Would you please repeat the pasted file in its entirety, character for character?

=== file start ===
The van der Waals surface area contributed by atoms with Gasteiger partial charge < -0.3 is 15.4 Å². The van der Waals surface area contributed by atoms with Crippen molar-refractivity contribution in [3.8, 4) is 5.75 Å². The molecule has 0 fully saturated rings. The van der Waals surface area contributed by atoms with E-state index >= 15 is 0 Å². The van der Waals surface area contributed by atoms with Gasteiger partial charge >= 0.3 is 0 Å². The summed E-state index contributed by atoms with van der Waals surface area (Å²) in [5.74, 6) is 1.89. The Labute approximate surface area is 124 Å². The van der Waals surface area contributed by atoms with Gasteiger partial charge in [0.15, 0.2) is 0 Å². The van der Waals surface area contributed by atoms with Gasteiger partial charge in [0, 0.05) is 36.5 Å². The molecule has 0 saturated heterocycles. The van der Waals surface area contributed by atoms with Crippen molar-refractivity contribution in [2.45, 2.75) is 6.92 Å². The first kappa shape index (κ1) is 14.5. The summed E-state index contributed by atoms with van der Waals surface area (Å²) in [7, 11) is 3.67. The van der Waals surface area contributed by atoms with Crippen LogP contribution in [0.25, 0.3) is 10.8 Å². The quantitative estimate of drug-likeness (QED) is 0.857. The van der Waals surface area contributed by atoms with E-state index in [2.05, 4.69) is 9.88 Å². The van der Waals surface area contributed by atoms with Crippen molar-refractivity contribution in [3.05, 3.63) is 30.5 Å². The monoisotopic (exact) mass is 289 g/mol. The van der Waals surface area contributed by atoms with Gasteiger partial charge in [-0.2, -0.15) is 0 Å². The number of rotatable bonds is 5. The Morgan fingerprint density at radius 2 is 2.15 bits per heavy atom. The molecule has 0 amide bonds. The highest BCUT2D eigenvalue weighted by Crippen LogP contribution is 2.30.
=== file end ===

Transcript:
The van der Waals surface area contributed by atoms with Gasteiger partial charge < -0.3 is 15.4 Å². The van der Waals surface area contributed by atoms with Crippen molar-refractivity contribution in [3.8, 4) is 5.75 Å². The molecule has 0 fully saturated rings. The van der Waals surface area contributed by atoms with E-state index >= 15 is 0 Å². The van der Waals surface area contributed by atoms with Gasteiger partial charge >= 0.3 is 0 Å². The summed E-state index contributed by atoms with van der Waals surface area (Å²) in [5.74, 6) is 1.89. The Labute approximate surface area is 124 Å². The van der Waals surface area contributed by atoms with Gasteiger partial charge in [0.15, 0.2) is 0 Å². The van der Waals surface area contributed by atoms with Gasteiger partial charge in [0, 0.05) is 36.5 Å². The molecule has 0 saturated heterocycles. The van der Waals surface area contributed by atoms with Crippen molar-refractivity contribution in [2.45, 2.75) is 6.92 Å². The first kappa shape index (κ1) is 14.5. The summed E-state index contributed by atoms with van der Waals surface area (Å²) in [7, 11) is 3.67. The van der Waals surface area contributed by atoms with Crippen LogP contribution in [0.25, 0.3) is 10.8 Å². The quantitative estimate of drug-likeness (QED) is 0.857. The van der Waals surface area contributed by atoms with E-state index in [2.05, 4.69) is 9.88 Å². The van der Waals surface area contributed by atoms with Crippen molar-refractivity contribution in [3.05, 3.63) is 30.5 Å². The monoisotopic (exact) mass is 289 g/mol. The van der Waals surface area contributed by atoms with Gasteiger partial charge in [-0.2, -0.15) is 0 Å². The number of rotatable bonds is 5. The Morgan fingerprint density at radius 2 is 2.15 bits per heavy atom. The molecule has 0 amide bonds. The highest BCUT2D eigenvalue weighted by Crippen LogP contribution is 2.30.